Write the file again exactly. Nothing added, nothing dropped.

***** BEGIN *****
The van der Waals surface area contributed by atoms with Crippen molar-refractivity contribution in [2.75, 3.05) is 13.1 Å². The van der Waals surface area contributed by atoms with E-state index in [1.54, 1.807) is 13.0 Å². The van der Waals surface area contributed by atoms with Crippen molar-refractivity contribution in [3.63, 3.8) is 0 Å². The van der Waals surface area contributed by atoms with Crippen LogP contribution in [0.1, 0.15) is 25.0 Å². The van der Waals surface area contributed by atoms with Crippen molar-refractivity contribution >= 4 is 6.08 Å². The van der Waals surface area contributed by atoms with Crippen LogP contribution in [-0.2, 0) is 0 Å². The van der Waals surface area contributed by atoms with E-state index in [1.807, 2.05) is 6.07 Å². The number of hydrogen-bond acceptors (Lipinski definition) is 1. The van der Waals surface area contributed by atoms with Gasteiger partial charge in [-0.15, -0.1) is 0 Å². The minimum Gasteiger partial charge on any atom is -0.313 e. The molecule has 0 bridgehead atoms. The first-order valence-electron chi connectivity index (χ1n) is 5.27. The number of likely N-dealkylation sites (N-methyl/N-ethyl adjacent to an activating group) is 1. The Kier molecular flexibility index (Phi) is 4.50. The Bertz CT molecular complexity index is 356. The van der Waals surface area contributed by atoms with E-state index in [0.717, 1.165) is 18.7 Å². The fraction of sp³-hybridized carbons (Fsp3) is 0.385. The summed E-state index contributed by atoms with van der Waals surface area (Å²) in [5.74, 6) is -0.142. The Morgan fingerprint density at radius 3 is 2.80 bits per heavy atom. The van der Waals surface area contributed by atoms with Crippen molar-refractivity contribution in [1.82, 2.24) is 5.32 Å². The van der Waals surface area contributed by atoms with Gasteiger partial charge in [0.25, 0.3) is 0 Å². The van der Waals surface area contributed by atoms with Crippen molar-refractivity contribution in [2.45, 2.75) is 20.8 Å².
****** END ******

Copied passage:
The van der Waals surface area contributed by atoms with Crippen molar-refractivity contribution in [2.75, 3.05) is 13.1 Å². The van der Waals surface area contributed by atoms with E-state index in [1.54, 1.807) is 13.0 Å². The van der Waals surface area contributed by atoms with Crippen molar-refractivity contribution in [3.63, 3.8) is 0 Å². The van der Waals surface area contributed by atoms with Crippen LogP contribution in [0.1, 0.15) is 25.0 Å². The van der Waals surface area contributed by atoms with Crippen molar-refractivity contribution >= 4 is 6.08 Å². The van der Waals surface area contributed by atoms with Crippen LogP contribution in [-0.2, 0) is 0 Å². The van der Waals surface area contributed by atoms with E-state index in [1.807, 2.05) is 6.07 Å². The number of hydrogen-bond acceptors (Lipinski definition) is 1. The van der Waals surface area contributed by atoms with Gasteiger partial charge in [-0.15, -0.1) is 0 Å². The minimum Gasteiger partial charge on any atom is -0.313 e. The molecule has 0 bridgehead atoms. The first-order valence-electron chi connectivity index (χ1n) is 5.27. The number of likely N-dealkylation sites (N-methyl/N-ethyl adjacent to an activating group) is 1. The Kier molecular flexibility index (Phi) is 4.50. The Bertz CT molecular complexity index is 356. The van der Waals surface area contributed by atoms with E-state index in [0.717, 1.165) is 18.7 Å². The fraction of sp³-hybridized carbons (Fsp3) is 0.385. The summed E-state index contributed by atoms with van der Waals surface area (Å²) in [5.74, 6) is -0.142. The Morgan fingerprint density at radius 3 is 2.80 bits per heavy atom. The van der Waals surface area contributed by atoms with Crippen molar-refractivity contribution in [1.82, 2.24) is 5.32 Å². The van der Waals surface area contributed by atoms with Gasteiger partial charge in [0.25, 0.3) is 0 Å². The van der Waals surface area contributed by atoms with Crippen molar-refractivity contribution in [2.45, 2.75) is 20.8 Å².